‘When the night is dark and the wind blows hard and shadows overwhelm you – there are always stories.’
This beautiful story is about stories themselves: how our need and understanding of the stories we hear changes through the prism of our own experiences. It’s about how we make of our lives our own stories.
It’s about the hopes and dreams and foibles of utterly believable characters, Bridie, Sian, Rhys, Ma and Alf. And it’s about, I think, the tides tugging members of families, failed marriages, blended families, past traumas, grief, and the dead remembered, and how all these shape ourselves.
If you also like folklore and Celtic mysticism, and enjoy a meticulously researched historical novel, you too will love this fine novel.
In 1841 Bridie Stewart voyages in steerage with her mother and stepfather from London to the colony of Port Phillip, Victoria. (From the Blurb) ‘Desperate to save her childhood, fifteen-year-old Bridie is determined to smuggle a notebook filled with her father’s fairy tales to the far side of the world. When Rhys Bevan, a soft-voiced young storyteller .. realises Bridie is hiding something, a magical friendship is born. But Rhys has his own secrets.’
If there wasn’t a single girl in the colony over the age of sixteen that meant girls were courting at the age of fifteen – her age .. There would be no time for wishes then, Ma said, no time for stories – only a long dark future without music or magic or fairies.”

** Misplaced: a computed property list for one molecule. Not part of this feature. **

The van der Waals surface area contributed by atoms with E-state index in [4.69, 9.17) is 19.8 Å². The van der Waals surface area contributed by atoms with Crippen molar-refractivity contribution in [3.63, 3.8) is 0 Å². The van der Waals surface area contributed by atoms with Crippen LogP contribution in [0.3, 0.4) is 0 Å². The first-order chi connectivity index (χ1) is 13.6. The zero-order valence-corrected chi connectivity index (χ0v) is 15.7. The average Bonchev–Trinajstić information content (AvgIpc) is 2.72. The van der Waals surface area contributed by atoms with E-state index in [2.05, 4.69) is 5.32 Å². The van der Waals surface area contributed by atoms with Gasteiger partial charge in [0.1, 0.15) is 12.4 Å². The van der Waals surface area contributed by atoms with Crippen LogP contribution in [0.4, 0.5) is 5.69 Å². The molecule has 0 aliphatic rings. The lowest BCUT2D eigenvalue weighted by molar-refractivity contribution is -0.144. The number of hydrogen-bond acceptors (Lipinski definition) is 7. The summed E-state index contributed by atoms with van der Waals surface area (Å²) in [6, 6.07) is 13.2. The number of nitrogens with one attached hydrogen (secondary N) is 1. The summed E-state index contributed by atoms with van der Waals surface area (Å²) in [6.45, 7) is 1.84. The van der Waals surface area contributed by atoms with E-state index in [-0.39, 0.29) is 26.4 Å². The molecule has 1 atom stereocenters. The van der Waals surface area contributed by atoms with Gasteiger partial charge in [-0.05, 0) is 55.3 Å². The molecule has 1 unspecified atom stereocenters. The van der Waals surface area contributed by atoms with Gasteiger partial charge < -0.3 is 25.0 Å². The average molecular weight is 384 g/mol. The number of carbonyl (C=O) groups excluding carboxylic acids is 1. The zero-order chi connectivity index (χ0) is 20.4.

Is that dreary future all Bridie can expect, all that anyone can expect in the end as the stark hardships of life strike home? Are stories and songs all nonsense really, and the world drained of any kind of magic?
Certain novels strike readers in different ways of course, as all stories must. For me, and I do not say this lightly, the voyage I took in the company of these people was near perfection. It was all that I want to experience when I read.
I recommend also reading, and hearing, the fascinating support material on Elizabeth Jane Corbett’s website. You learn how this novel evolved in the authors mind, a journey that even led her to learn the tongue of the Welsh. You can hear how the Welsh words that appear in the story are pronounced, and also hear, hauntingly sung by Karla Quadara, The Song of Ianto’s Grief.
You are at Mark’s blog called Baffled Bear Books. Mark is a dark coffee tragic and bibliophile as well as the Guardian and blundering typist for Mawson Bear, Ponderer of Baffling Things and one of this bright world’s few published bears.